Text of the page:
‘Sometimes I like to think I have my finger on the pulse when it comes to design and fashion. I am incorrect’ — Celebrating one of Europe’s biggest street parties in the cushion of contemporary luxury

On King's Day, Amsterdam drops everything and comes alive. That euphoria and joy has also spread into the Hotel De L'Europe, one of the city's most historic hotels.

It’s 3pm on a Friday April 26 and I am watching an Englishman go to the loo on a bridge in Amsterdam. There’s something about the way he’s dressed, the way he stands, the way he sways in the afternoon light which means there’s no doubt he is English. 

He’s not breaking any laws; there’s a loo there, placed with care by the good people of Amsterdam to prevent the shameless excesses of day drinking from seeping into the canals of this great European city. The good people of Amsterdam know what is coming. The good people of Amsterdam are prepared for the King’s Birthday, otherwise known as King’s Day, which begins in less than 24 hours. I am here to drink on a boat and have a good time. I am here to celebrate the birthday of the Dutch King. I am here to write about the Hotel De L’Europe and its brand new suites. The revelry is non-negotiable. 

Revellers get in the mood during King’s Day. Credit: Anadolu/Getty Images

It’s 8am on a Friday morning at St Pancras international station and I am having a pleasant enough coffee in the Eurostar Business Premier Lounge. A man next to me drinks a beer, a professional reflection of calm against the mild cacophony of stag- and hen-dos that are separated from us by a thin sliding door and a mild-mannered man checking tickets.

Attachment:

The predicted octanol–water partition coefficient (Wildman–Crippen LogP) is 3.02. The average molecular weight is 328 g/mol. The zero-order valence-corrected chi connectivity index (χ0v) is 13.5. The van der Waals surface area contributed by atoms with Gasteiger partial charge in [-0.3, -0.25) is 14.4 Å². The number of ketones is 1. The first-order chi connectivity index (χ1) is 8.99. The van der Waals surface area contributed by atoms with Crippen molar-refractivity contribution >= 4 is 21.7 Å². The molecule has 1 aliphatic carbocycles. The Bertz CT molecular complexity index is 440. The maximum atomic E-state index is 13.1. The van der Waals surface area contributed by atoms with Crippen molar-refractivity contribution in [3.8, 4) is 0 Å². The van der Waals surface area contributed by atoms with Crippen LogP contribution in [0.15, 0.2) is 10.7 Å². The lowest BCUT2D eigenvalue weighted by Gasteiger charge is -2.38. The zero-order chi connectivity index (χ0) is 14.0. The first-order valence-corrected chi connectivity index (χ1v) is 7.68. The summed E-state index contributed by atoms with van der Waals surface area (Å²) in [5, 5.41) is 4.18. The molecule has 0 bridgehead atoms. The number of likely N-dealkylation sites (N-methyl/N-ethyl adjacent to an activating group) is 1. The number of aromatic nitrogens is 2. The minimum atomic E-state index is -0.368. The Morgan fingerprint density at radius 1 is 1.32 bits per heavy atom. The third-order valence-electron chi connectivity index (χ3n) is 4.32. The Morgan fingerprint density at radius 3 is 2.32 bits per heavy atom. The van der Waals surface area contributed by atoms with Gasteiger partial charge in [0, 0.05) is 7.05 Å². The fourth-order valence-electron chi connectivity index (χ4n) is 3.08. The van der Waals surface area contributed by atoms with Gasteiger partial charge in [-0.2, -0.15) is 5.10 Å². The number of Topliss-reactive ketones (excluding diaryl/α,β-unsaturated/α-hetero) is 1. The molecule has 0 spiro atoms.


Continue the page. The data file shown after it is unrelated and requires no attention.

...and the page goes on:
The coffee is nice enough and I read the New York Times, only looking up as a man dressed like Batman is turned away at the door. I go and have another coffee, scooping up a couple of beers from the fridge to enjoy on the four-hour train to Amsterdam that departs in 20 minutes.

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It is 1pm on a Friday and I am cruising through the Dutch/Flemish countryside, trying to portray a sense of professionalism demanded by the luxury of Eurostar’s Business Premier carriage. Despite pinging a few emails here and there, the staff did not appear to get the memo, pouring champagne at will and, before long, one windmill blurs into another and the words begin dancing around my screen.